We lived in Athens for nearly three years, my daughter and I. She was only three years and a few months old, when we arrived there, and just short of kindergarten when we left. This is the place that she remembers clearly as a child. I was assigned to the base at Hellenikon, which was merely an acre-wide strip between Vouligmeni Boulevard, and the airport flight line, wedged in between a similar strip which was a Greek Air Force facility, and a couple of blocks of warehouse and semi-industrial facilities of the sort which cluster in the vicinity of busy urban airports. Once – at the end of WWII, or so I was told by people who remembered that far back – the airfield had been away out in hell and gone in the wild and rolling scrub-brush country, south of the city. One very elderly American retiree recalled that the airfield was so far from the city that he was advised to carry a pistol for self-defense purposes, when he had reason to venture out that far from the American Embassy.
    Read the rest of this entry »

    Posted in Civil Society, Europe, History, Human Behavior, Personal Narrative, Society, Urban Issues | 7 Comments »

    The Insanity of Federalized Teacher Evaluations

    Posted by Bruno Behrend on 22nd February 2012 (All posts by )

    Last Sunday’s New York Times had an article highlighting the implementation of the new teacher evaluation system being put in place in Tennessee. The system is part of the Race-to-the-Top attempt to drive education reform in the states by dangling federal cash for reforms.

    As you read the article, you should begin to realize why “reform” fails and why many people in both the Government Education Complex and Education Transformation* movement find these rules so absurd.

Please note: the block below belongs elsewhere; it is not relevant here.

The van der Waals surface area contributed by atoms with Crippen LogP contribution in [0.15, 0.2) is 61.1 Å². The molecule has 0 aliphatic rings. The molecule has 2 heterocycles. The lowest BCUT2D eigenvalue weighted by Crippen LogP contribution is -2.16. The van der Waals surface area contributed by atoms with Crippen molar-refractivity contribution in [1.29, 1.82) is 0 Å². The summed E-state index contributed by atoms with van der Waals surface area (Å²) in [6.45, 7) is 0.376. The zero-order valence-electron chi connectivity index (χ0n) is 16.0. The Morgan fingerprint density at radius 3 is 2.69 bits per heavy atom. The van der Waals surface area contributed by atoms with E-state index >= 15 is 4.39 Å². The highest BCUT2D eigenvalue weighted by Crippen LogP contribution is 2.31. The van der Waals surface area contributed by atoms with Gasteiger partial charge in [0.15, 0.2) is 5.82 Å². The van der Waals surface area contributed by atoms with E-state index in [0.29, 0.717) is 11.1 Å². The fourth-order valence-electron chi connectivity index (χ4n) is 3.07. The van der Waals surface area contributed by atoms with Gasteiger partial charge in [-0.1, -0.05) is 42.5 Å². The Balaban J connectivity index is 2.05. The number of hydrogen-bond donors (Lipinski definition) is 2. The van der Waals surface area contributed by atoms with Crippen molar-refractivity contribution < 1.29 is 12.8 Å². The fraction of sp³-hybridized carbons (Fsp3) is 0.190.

There simply is no way that a federal bureaucracy (or any bureaucracy, for that matter) can devise a unified system of teacher evaluation. There are too many variables, and teachers are correct to be skeptical of this top-down approach to their craft.

    For example, the first few paragraphs of the article expose the unworkable nature of the evaluation process.

    Steve Ball, executive principal at the East Literature Magnet School in Nashville, arrived at an English class unannounced one day this month and spent 60 minutes taking copious notes as he watched the teacher introduce and explain the concept of irony. “It was a good lesson,” Mr. Ball said.

    But under Tennessee’s new teacher-evaluation system, which is similar to systems being adopted around the country, Mr. Ball said he had to give the teacher a one — the lowest rating on a five-point scale — in one of 12 categories: breaking students into groups.** Even though Mr. Ball had seen the same teacher, a successful veteran he declined to identify, group students effectively on other occasions, he felt that he had no choice but to follow the strict guidelines of the state’s complicated rubric.